Israeli President Shimon Peres warned late Saturday an attack on Iran was "more and more likely," days before a report by the UN nuclear watchdog on Iran's nuclear programme. He told Israeli private television's second channel: "The intelligence services of the different countries that are keeping an eye on (Iran) are worried and putting pressure on their leaders to warn that Iran is ready to obtain the nuclear weapon."
"We must turn to these countries to ensure that they keep their commitments ... this must be done, and there is a long list of options," Peres declared. Israel on Thursday completed a major civil defence drill in the Tel Aviv region aimed at simulating a response to conventional and
non-conventional missile attacks, the military said.
Israel has also successfully tested what local media called a "ballistic missile", which a defence ministry official described to AFP as a long-scheduled "test firing of the rocket-propulsion system".
On Wednesday, Haaretz newspaper reported that Israeli Prime Minister Benjamin Netanyahu and Defence Minister Ehud Barak were seeking to win cabinet support for a strike on Iran, which Israel and the West suspect is looking to build an atomic bomb.
Haaretz said no decision had yet been taken on any military strike, and that a November 8 report from the International Atomic Energy Agency nuclear watchdog would have a "decisive effect" on the decision-making process. Previous IAEA assessments have centred on Iran's efforts to produce
fissile material -- uranium and plutonium -- that can be for power generation and other peaceful uses, and also in a nuclear bomb. But the new update, which diplomats say will be circulated among envoys on Tuesday or Wednesday, will focus on Iran's alleged efforts to put the radioactive material in a warhead and to develop missiles to carry them to a target.
Israeli experts have described the Iranian programme as "alarming," and Foreign Minister Avigdor Lieberman has said the report would prove "beyond doubt" its military aims. He hoped Iran would be targeted by a new series of international sanctions.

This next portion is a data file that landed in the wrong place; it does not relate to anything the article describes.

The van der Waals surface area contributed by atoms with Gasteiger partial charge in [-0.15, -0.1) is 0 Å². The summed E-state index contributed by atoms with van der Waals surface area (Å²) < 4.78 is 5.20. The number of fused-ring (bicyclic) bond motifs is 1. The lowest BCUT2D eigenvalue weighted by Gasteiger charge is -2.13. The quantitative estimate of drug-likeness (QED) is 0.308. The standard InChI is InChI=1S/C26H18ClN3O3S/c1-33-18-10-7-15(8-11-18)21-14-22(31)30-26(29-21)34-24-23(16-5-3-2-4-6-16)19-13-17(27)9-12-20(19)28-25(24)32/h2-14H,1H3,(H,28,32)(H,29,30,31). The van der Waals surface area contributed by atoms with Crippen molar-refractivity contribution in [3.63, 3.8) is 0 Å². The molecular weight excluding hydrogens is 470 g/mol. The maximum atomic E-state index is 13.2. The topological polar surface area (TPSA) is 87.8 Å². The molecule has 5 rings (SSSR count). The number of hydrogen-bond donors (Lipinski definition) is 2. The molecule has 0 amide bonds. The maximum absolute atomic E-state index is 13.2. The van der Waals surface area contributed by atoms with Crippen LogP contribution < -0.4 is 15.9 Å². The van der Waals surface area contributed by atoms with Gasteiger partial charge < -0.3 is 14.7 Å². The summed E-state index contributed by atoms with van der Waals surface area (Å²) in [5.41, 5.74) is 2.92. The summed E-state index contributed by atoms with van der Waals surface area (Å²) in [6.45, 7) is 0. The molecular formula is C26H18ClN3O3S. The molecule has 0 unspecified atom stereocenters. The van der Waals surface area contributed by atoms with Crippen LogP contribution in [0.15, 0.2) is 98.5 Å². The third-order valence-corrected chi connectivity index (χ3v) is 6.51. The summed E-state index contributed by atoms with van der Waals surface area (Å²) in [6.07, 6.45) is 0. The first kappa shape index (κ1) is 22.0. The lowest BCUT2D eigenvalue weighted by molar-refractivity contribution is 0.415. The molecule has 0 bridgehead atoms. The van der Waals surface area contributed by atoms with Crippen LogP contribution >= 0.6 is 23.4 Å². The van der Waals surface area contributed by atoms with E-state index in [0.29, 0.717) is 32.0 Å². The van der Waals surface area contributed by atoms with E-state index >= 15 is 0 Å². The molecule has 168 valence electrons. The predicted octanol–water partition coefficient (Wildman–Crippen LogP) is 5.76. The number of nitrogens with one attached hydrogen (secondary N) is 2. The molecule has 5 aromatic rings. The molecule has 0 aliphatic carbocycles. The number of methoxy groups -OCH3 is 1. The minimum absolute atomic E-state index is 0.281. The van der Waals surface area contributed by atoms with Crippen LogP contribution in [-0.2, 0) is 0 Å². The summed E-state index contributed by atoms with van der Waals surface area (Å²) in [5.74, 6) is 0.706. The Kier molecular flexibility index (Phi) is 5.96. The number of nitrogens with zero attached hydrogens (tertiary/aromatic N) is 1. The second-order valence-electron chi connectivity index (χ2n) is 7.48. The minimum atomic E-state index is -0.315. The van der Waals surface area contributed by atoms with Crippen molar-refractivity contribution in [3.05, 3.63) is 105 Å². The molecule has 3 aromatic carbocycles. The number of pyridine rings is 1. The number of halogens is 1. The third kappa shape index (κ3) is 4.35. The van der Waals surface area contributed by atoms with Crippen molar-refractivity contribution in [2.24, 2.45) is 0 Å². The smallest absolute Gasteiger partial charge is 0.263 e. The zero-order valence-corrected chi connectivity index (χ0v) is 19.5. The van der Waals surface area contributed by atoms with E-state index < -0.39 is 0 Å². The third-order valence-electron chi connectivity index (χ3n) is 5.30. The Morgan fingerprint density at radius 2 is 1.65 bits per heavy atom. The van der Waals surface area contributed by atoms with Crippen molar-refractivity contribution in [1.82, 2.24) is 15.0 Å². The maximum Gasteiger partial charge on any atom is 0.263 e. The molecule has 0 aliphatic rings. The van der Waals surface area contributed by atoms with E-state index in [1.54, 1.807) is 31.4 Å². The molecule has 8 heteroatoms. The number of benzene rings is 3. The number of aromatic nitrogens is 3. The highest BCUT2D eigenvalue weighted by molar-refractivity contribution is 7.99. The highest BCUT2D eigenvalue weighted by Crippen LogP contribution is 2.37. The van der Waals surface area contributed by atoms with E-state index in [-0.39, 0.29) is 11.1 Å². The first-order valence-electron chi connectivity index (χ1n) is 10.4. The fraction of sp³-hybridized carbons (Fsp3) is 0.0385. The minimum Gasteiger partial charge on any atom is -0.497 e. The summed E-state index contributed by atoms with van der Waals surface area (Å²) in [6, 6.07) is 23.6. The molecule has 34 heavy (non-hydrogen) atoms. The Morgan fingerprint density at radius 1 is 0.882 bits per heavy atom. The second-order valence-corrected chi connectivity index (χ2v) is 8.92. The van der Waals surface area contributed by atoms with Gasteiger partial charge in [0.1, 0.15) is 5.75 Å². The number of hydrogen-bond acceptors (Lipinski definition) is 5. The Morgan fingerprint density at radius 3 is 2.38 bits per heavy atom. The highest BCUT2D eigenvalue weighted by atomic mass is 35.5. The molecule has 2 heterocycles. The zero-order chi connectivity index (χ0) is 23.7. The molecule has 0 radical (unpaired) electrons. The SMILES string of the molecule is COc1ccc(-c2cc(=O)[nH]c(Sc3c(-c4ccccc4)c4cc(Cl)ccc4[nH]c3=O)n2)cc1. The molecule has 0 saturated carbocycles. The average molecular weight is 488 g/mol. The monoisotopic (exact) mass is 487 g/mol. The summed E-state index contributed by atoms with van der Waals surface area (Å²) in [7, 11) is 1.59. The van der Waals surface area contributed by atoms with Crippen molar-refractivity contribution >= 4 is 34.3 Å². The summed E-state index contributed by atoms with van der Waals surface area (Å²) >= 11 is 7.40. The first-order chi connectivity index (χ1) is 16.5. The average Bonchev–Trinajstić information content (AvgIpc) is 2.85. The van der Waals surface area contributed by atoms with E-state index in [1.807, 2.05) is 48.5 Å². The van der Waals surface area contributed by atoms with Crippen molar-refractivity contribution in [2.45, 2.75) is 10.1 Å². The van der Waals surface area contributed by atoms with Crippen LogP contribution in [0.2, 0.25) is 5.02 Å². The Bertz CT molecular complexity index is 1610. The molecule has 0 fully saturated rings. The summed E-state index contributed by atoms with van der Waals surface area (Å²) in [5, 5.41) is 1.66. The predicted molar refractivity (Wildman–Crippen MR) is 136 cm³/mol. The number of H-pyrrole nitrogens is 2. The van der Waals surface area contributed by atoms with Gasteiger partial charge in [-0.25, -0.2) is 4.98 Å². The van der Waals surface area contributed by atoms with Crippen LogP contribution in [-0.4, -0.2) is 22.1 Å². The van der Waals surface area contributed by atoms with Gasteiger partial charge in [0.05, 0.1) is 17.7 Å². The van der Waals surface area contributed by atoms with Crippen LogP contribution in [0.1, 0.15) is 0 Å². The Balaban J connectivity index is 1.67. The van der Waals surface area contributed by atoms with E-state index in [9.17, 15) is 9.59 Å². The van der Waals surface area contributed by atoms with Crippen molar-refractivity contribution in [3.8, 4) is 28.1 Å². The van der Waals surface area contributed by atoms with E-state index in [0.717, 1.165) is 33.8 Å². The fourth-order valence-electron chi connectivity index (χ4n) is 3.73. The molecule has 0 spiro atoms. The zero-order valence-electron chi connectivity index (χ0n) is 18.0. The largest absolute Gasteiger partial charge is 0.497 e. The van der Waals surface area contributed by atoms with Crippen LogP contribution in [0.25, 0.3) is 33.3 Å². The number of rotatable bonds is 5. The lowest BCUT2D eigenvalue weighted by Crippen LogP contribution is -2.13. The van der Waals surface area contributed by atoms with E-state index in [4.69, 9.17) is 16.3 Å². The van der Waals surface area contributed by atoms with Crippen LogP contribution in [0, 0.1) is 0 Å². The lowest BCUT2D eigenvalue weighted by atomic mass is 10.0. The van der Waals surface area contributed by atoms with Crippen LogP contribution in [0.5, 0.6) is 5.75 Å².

On Monday, Barak was forced to deny media reports that he and Netanyahu had already decided to launch an attack against Iran over the opposition of military and intelligence chiefs. But he said "situations could arise in the Middle East under which Israel must defend its vital interests independently, without having to rely on other regional or other forces." Haaretz said a majority of the 15 members of Israel's security cabinet were against an attack on Iran for the moment. Only that body can take such a monumental decision.
Many Israeli leaders stress that Israel is incapable of launching such an operation without having coordinated it with the United States and without a US green light. A poll published by Haaretz on Thursday found Israeli public opinion divided on a strike against Iran's nuclear facilities, with 41 percent in favour, 39 percent opposed and 20 percent undecided.
Israel has consistently warned all options remain on the table when it comes to Iran's nuclear programme, which the Jewish state and Western governments fear masks a drive for nuclear weapons. Iran denies any such ambition and insists its nuclear programme is for power generation and medical purposes only.
Foreign Minister Ali Akbar Salehi said Thursday that Iran was "prepared for the worst," warning the United States against heading for confrontation with Tehran.
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